Mental health in Pacific under scrutiny at conference
Mental health care and dealing with natural disasters have already been at the forefront of the Pasifika Medical Association Conference in Vanuatu.
Mental health care and dealing with natural disasters have been leading areas of focus at the Pasifika Medical Association Conference in Vanuatu.
The conference officially opens today in Port Vila but workshops have already been held to allow local doctors to share their experience of Cyclone Pam.
Bridget Tunnicliffe reports:
It's the first time the biennial Pasifika Medical Association conference is being hosted by a Melanesian country. In March, Cyclone Pam tore through Vanuatu killing at least 11 people, leaving thousands homeless, and destroying most crops. The superintendent of Vila Central Hospital, Dr Richard Leona, spoke during a session yesterday about what Vanuatu and the region should do during and after a disaster.
"What we've learnt is that we have to shift from just responding to a disaster and be prepared for a disaster so that we can prevent the emerging risk of a disaster but also mitigating the current risks of the disaster."
For the past two days mental health experts from Australia and New Zealand have led a workshop for local health professionals. Dr Nick Kowalenko, Chair of The Royal Australian and New Zealand College of Psychiatrists' Faculty of Child and Adolescent Psychiatry, says the Association invited them because it recognises the importance of mental health. He says they're sharing their knowledge with local doctors and nurses and providing educational materials.
"But we're also teaching them in methods and approaches to deal with mental health problems, we're teaching them about drug use in young people, we're teaching them about trauma and the effects and how this might affect children with their worries and how they might become ill in terms of their worries and try to provide ways in which the workers here can help families in Vanuatu to help them with their children."
He says there's growing concern about suicide rates and drug use in the region. Efforts are also being urged to ensure that young people have access to appropriate treatment so they can stay in school, stay in work, and be productive members of the community. Dr Nick Kowalenko says children are still recovering mentally from the trauma of Cyclone Pam.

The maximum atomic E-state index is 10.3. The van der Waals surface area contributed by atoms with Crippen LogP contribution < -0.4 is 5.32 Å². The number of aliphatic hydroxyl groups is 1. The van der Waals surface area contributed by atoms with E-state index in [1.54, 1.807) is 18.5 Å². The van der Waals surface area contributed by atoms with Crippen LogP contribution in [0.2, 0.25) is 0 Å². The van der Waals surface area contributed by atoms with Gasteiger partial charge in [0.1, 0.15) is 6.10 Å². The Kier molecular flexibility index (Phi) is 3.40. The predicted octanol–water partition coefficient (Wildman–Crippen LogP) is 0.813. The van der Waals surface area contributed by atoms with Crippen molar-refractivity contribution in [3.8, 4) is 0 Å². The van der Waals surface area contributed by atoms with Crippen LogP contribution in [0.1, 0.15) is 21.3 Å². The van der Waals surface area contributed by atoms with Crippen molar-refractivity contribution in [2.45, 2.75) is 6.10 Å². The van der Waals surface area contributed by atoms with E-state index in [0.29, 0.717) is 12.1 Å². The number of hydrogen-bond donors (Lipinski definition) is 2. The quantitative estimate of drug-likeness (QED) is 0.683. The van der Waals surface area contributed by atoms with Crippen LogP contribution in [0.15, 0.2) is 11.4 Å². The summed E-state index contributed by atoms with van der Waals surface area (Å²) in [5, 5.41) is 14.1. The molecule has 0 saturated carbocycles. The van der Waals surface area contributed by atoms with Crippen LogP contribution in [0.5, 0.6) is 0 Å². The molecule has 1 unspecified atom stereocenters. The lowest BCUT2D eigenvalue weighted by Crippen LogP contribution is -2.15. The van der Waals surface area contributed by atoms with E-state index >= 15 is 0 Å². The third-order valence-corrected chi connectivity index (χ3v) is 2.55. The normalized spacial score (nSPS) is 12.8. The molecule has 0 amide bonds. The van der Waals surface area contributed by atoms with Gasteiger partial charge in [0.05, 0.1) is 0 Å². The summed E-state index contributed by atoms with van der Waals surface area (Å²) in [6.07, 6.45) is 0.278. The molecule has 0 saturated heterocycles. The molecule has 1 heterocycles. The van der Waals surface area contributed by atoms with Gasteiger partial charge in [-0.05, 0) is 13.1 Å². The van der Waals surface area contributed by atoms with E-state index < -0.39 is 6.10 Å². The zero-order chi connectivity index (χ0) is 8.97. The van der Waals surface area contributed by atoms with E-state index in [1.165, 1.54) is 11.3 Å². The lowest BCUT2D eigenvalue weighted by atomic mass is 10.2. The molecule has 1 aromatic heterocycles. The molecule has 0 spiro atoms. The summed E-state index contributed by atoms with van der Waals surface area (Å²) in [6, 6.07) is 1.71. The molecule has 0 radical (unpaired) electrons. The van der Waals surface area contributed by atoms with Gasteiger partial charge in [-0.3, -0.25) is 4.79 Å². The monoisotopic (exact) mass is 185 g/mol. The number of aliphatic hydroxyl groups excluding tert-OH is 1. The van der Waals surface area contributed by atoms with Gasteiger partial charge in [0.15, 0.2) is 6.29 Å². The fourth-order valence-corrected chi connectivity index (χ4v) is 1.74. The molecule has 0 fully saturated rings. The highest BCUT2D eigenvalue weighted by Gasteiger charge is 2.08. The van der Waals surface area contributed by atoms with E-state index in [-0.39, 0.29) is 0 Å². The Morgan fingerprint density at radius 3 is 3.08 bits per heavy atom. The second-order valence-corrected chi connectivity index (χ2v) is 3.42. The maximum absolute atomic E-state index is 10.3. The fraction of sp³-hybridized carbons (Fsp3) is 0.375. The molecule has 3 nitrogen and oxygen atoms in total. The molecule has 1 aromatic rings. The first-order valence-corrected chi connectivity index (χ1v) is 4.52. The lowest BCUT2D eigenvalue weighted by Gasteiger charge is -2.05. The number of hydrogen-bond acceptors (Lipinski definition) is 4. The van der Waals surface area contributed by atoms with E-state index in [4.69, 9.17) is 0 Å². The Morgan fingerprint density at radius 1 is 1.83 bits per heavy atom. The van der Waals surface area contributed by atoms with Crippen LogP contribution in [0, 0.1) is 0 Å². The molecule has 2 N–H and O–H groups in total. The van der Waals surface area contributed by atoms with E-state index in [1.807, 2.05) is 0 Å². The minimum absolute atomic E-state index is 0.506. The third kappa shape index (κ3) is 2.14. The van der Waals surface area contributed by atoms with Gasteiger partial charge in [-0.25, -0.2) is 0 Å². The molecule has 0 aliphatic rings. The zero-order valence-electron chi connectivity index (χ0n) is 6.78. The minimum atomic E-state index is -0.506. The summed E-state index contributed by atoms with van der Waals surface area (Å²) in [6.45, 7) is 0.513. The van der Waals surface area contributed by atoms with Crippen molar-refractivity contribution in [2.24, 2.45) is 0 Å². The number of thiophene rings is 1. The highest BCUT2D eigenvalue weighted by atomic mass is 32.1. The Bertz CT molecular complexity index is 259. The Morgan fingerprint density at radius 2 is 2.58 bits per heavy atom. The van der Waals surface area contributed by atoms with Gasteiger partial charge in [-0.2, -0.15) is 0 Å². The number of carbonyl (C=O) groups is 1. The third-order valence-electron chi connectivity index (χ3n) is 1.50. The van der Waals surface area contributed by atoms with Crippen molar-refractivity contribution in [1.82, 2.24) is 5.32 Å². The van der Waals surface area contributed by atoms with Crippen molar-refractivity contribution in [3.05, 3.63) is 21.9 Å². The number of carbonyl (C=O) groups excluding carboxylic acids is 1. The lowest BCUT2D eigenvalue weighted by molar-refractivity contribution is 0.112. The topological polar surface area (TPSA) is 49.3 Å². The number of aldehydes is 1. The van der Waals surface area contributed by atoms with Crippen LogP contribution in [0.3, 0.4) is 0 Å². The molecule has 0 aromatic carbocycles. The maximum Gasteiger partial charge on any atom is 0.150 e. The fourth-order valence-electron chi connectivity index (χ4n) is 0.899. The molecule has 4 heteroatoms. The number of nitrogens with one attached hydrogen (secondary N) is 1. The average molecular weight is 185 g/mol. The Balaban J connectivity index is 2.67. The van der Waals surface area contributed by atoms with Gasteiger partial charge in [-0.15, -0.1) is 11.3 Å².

"It had such a big impact in Vanuatu and some children are still you know very slow because of the cyclone or they're having trouble with being worried or they're having trouble at school, sometimes they're misbehaving at school and some of those worries go back to worries about the cyclone and the impact of what happened."
Dr Kowalenko says they're trying to encourage nurses especially to do more to support teachers who are dealing with troubled children so they can learn at their full potential. Dr Leona says he would like to see the Government, through the Ministry of Health, set up a national body that is dedicated to disaster risk management. He says not only is Vanuatu still recovering from Cyclone Pam, but the Pacific region is preparing for what climate forecasters say could be one of the worst El Niño events since the late 1990s.
"As Vanuatu's in the top six countries in the world for the highest risk of disaster so the Government through the Ministry of Health has to very seriously take it on board and set up a national committee and we're already planning to do that."
Dr Leona says it's hoped as a result of the conference a regional network will be set up to help manage disasters through countries existing health structures.
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